Gamification of Learning

I have been thinking quite a bit and been having conversations with a few people recently about how most organized learning and teaching is really not optimized for students.  I love learning new things.  It’s why I’m in innovation and like to work around really smart people with very diverse viewpoints…and yet I really don’t look forward to any of the formal training programs I am forced to go through.  I watch my kids and see this all the time.  Trying to get them to do their homework is like pulling teeth, and yet they can tell you how to build just about anything in their latest gaming passion: Minecraft.

People do make learning games.  And there are simulators that people use in engineering and business schools I know for running businesses and for designing competitions.  There is software that teaches kids to read.  There’s even software that teaches language, including games as a part of the process.  It seems though, that each of these is a custom design that requires big groups of people with various skills to be coordinated in a large project where the product is a single learning experience.  If you need to teach something else you go write another piece of software.

Why is it that we can’t more easily harness the fun and ability of gaming into learning for both ourselves and our kids?

Gamification is a growing trend. Everyone’s looking for ways to gamify their platform or business, and we know that very well from our new ng Connect member Gamify.  I’ve been reading recently about some of the different gamification uses including the solar panel company SunPower who created a Facebook contest to educate people about solar energy and Google who is adding Google News badges to help grow their business in Google News.  So why hasn’t the gaming trend been more widely adopted in education and learning?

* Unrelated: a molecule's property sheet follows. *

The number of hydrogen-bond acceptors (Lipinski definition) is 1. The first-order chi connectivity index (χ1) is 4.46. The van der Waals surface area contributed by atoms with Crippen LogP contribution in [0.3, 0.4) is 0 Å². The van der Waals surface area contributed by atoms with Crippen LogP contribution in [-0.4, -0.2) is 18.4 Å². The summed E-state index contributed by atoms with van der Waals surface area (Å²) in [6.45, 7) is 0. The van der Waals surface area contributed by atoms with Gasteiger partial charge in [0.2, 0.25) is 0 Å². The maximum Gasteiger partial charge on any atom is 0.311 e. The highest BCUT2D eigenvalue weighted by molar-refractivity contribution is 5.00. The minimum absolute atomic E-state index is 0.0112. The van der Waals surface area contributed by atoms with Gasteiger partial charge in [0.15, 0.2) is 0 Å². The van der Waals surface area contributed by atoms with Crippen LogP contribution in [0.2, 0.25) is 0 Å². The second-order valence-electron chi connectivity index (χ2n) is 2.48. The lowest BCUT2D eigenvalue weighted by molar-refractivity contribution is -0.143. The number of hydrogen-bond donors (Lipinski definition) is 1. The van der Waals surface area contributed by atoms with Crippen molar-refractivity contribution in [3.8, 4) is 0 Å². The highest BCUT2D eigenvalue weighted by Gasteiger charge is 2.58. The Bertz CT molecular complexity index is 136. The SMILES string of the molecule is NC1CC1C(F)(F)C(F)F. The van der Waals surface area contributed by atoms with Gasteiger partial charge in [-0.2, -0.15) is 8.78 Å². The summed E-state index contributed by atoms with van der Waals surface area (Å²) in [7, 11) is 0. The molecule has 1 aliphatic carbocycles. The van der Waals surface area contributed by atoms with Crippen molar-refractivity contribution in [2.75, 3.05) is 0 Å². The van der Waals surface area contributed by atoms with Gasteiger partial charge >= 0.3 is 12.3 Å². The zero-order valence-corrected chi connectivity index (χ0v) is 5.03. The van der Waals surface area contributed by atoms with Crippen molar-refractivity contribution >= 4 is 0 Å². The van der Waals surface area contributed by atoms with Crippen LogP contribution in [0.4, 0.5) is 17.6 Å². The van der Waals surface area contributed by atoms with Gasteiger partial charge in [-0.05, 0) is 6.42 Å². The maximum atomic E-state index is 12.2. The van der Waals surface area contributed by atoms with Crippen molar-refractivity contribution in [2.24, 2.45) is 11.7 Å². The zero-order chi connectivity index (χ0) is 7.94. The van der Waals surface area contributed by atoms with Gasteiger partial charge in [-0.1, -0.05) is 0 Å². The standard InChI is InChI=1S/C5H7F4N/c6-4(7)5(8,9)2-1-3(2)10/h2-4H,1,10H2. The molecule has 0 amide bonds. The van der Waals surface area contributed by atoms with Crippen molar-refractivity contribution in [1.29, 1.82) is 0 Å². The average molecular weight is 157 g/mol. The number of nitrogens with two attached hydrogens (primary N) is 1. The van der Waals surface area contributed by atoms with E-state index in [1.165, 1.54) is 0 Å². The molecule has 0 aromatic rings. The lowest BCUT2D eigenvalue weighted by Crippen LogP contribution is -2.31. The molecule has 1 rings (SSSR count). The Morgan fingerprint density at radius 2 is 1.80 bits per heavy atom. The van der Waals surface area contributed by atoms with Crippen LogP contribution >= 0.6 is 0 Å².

I think part of the answer is that there is a disconnect between the people whose expertise is in generating content for learning and the people whose expertise is in creating a compelling experience (i.e. games).  There should be some kind of middleware that connects up the content generators on one side and the game designers on the other.  Perhaps education companies could hire full-time game developers?  Or company’s training courses could integrate a gaming element into their courses?

What are your thoughts on how to make this happen?  Do you think gamifying education and learning is the right step?

Jason Collins


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